Memory restoration might be the leading theory in regards to the neurobiological function of dreams. Another popular hypothesis suggests the process has more to do with helping us makes sense of complex emotions and or traumatic experiences. Whatever the final word ends up being, it’ll likely say the same about the role of nightmares, even if there is some evidence that motions a slight chemical distinction between the two. If the bulk of dreams are abstract, sometimes profound, sometimes incoherent, adaptations of actual memories and interactions, nightmares must be distressful animations of the same. It stands to reason that after childhood unpleasant mind movies pertain to work for the average American—the set wherein a considerable portion of our footage is obtained.
The experts over at Healthy Sleep interviewed over 1,000 employed Americans about their work-related dreams. Fifty-six percent of the sample identified as female and 44% identified as male. They ranged in age from 19 to 81 with an average age of 37 and a standard deviation of 11.
The average US worker spends just about 90,000 hours at their job over the course of a lifetime. We could very easy lengthen this figure if we include all of the laborers that are unable to divorce their priorities from their work after they punch out. Four in five people surveyed in Healthy Sleep’s report said that they habitually experience dreams about their job, with slightly more women evidencing the trend compared to men (80.8% versus 77.6%, respectively).
A similar disparity was observed between non-remote workers and employees that primarily work from home. In fact, the more responsibilities, the more frequent the tendency: 66.1% of entry-level workers routinely dreamed about work, 81.7% of intermediate workers said the same, followed by first-level management (80.8%), and mid to senior-level management (83.4%.) The authors add,
“Women aged 35 and older with mid- to senior-level management roles were the most likely candidates to have work-related dreams, although the majority of employees overall did dream about the workplace. As someone takes on leadership roles, they are likely to think and dream about work more often. This is supported by our data’s findings that entry-level workers dreamed about work 13 percentage points less than the survey average. Entry-level workers have yet to fully embrace their job position, and their identities are less influenced by their roles. As someone rises in the ranks at a company, they tend to attach their identity to their place of employment, possibly inducing a subconscious comfortability in that environment.”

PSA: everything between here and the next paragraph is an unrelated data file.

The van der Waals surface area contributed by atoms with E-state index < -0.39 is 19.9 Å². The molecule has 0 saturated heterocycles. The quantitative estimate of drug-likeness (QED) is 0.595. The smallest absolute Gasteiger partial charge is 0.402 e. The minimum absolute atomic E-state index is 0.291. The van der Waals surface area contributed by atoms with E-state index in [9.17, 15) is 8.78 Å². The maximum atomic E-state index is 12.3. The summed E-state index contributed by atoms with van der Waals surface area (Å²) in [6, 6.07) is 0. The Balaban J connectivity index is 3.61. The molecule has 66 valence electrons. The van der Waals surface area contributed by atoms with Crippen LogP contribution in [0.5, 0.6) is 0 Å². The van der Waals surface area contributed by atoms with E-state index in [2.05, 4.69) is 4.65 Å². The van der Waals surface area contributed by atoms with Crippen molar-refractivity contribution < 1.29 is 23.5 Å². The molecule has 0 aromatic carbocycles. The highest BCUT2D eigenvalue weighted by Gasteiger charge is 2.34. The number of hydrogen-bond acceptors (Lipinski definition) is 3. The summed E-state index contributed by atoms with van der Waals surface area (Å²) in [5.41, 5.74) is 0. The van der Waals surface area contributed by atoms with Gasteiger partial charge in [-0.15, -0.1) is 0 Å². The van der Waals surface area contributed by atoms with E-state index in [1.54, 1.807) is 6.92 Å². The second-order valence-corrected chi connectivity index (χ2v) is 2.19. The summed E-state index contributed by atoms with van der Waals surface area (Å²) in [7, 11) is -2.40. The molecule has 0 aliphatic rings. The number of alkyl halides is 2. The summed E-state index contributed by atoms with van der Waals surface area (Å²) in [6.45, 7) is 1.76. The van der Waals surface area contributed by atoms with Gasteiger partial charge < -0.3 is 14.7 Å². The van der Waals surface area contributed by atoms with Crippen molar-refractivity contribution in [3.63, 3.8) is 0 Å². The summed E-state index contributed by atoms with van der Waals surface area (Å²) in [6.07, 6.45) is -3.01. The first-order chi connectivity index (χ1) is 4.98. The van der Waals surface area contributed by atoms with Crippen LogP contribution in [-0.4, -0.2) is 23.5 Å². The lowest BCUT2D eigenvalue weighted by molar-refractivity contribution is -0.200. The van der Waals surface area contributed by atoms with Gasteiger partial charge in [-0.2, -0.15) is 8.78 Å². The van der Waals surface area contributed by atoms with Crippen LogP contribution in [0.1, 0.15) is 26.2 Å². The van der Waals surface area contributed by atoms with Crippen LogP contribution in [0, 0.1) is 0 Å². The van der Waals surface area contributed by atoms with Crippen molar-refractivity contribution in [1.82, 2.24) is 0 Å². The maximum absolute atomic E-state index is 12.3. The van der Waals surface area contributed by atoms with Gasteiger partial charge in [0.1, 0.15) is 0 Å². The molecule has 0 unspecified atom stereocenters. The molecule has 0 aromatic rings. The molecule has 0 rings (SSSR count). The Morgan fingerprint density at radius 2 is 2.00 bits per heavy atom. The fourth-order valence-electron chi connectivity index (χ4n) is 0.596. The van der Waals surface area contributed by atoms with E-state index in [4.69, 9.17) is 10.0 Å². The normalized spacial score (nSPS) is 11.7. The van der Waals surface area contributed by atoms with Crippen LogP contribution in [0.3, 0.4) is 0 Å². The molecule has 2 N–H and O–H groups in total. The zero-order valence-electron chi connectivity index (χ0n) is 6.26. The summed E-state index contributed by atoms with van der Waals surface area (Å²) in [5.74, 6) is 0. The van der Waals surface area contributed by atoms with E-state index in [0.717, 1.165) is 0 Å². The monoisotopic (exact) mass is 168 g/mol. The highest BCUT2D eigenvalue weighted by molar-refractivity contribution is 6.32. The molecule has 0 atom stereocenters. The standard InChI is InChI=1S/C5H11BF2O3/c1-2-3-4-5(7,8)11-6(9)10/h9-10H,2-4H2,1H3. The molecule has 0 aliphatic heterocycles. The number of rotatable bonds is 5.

The authors soon discovered that negative dreams outweighed positive ones by a pretty sizable margin. Thirty-five percent of the study pool had nightmares about making a mistake at work, 30% dreamed that they were egregiously late, 29.3% dreamed about being unprepared, 21% dreamed about missing a deadline, and an additional 15% dreamed about getting fired. Strangely, commissioned-based employees reported the least instances of work-related nightmares. Moreover, low to middle-income earners seemed to have them the most often, specifically those that pulled in between $25, 000 and $49,999 a year. Fifty-seven percent of blue-collar workers and 58% of white-collar workers also reported a higher degree of work-related nightmares.
Not so sweet dreams
The authors of the study wrote, “Over half of the people surveyed had experienced a work-related nightmare, a staggering number when we consider what a nightmare can do to the psyche. Nightmares can be debilitating and more memorable than positive dreams. This issue even effects on workers with little or no stress at work— over 46% of low-stress (or stress-free) workers said they had experienced work-related nightmares.”
Not all of the dream terrors occasioned where imagined, a fair share of respondents reported consistently having nightmares about awful job-related experiences that actually happened. Recent layoffs appeared to energize the majority of bad dreams, though feeling undervalued didn’t trail too far behind.
This article was originally published on The Ladders.\
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